feet did not satisfy the call of the deed--such a difference satisfied Plisga that
"the boundary is not the fence."   Plisga opined that the fence was "probably
built to keep out animals" and that a determination of the acreage in 1880
would have been "a very challenging undertaking . . . [b]ecause the actual
shoreline is very irregular [versus] if a parcel was rectangular or square in
shape, it's a very easy operation to compute the area."   
	 [¶8]		Plisga compared an 1873 United States Geological Survey map
with a map reflecting the current shoreline and concluded "that there has not
been 300 feet of erosion on the southwesterly end of that point."   The
southwesterly end as Plisga observed it is "a fairly steep, rugged, rock coastline
in that area of fairly solid granite . . . the major erosion that seems to have
taken place on the island was in areas where there were dirt banks."   When
asked where the boundary should be located on the property, Plisga recited the
deed that it should "run in a southwesterly direction, and it should be 60 rods
in length," regardless of whether it encompasses two acres; thereby the fence
could not be the boundary line.   A boundary line drawn from the spring should
be drawn "south 45 degrees west based on magnetic north in 1880," which
comes "pretty darn close" to 60 rods.   While the line drawn from the spring
complies with the deed, "[t]he only thing we can't do is nail down exactly where
it starts." 
	[¶9]		James Fairley came to the island in 1930 and recalled that his
father erected the fence to keep out sheep.   Fairley testified that his family
used the spring for drinking water and are the only persons who have
maintained it.  Fairley could not remember "anybody coming up [the high tide
path] except in connection with our property" and that he had never observed
anyone using the land on the east side of the fence on a regular basis in
seventy years. 
	[¶10]		William Fairley, the youngest of the three brothers, came to the
island in 1939, and testified that his first memory of the fence dated to 1951,
when the fence was in "disrepair." The family often used the land beyond the
fence toward the Hennessy property to frequent the long spurs of rock on the
southwest coast, so his mother could sit on the grassy knolls to write and to
pick raspberries.    He had never seen the Hennesseys camping in the area and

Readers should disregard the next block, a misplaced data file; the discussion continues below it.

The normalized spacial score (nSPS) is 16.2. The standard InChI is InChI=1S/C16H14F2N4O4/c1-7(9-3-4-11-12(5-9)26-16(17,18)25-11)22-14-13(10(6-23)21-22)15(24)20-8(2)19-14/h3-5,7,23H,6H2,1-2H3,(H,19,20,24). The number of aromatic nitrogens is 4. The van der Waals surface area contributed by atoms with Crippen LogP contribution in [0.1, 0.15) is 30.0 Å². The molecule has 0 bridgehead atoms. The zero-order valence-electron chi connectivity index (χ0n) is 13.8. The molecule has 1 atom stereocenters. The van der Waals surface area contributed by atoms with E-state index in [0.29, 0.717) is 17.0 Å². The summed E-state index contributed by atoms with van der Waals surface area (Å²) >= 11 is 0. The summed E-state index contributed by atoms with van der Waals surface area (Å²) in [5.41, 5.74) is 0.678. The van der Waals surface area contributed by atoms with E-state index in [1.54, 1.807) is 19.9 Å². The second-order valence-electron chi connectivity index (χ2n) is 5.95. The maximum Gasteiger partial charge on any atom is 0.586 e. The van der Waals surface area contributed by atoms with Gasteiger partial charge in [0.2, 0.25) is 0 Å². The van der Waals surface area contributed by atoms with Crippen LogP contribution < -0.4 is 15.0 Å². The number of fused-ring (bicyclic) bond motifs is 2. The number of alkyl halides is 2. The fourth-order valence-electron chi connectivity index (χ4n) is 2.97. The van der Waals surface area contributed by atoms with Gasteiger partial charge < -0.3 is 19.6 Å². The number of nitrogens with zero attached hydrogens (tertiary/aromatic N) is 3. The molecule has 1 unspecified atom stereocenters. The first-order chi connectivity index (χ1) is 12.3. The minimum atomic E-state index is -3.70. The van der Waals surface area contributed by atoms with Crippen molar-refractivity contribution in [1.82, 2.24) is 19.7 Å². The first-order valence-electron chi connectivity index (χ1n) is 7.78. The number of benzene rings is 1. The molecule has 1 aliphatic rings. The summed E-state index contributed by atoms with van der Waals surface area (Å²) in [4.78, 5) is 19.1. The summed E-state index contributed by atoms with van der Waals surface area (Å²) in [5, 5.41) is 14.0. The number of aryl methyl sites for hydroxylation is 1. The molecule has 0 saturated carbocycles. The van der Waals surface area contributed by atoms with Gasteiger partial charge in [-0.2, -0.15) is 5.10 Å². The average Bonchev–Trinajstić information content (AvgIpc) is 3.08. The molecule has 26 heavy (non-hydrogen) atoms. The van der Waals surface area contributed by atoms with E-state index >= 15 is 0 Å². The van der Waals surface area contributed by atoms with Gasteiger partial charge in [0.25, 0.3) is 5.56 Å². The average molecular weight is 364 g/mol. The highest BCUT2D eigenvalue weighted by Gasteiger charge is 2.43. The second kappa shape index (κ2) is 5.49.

always understood that the disputed area east of the fence was Fairley land,
"[a]nd to be more specific the spring [and high tide path] were unquestionably
our property."   Fairley acknowledged that he had received tax bills for two
acres and conceded that many people on the island used the clam flat below
the high tide line and picked berries in the disputed area.  Also, there had been
some timber cutting around 1962 in "maybe a fifth" of the area where the
family picnicked and picked raspberries. 
	[¶11]		Hennessy came to the island in 1967 and related that between
1967 and 1980  "we picnicked many, many, many times every year, every
summer with friends, with relatives, with children," in the disputed area. 
Robert Quinn, a caretaker for the Fairleys since the late 1960's, testified that
he had never seen any of the Fairleys camping or hiking in the disputed area,
although he was not in a position to "testify in detail" about the extent to
which the Fairleys used the disputed property.  He observed that the owners
before the Hennessys, the Quinns, used the property up to the fence line;
"Jimmy started cutting wood there to build his house," and there was timber
cutting in the early 1960's.   Quinn acknowledged that the Fairleys had
regularly maintained the spring and routinely asked Quinn to clean it; also, he
was not aware of anyone other than Fairley who maintained the high tide
	[¶12]		The referee issued the report of findings of fact and conclusions
of law in March of 2001.   The referee determined that the deed contained a
"latent ambiguity" because the stake and stones markers had not been located,
so turned to the standard rules of construction to determine the intent of
parties to the deed: (1) Because the stake and stones were not located, the
monument call could not be met; (2) The course call of southwesterly could
mean "southwest, west-southwest or south-southwest," and because there is
no starting point, "there are an infinite numbers of lines that could be drawn
on a due southwest course."  Moreover, Fairley's version of the boundary line
would result in a parcel of "four to five acres" which more than doubles the
acreage called for in the Fairley deed; (3) The distance call of 60 rods,
approximately 990 feet, could not "solely" determine the boundary dispute--the
fence line would have been 709 feet when "measured from its north end at
present."  The referee found that there "does not appear to have been much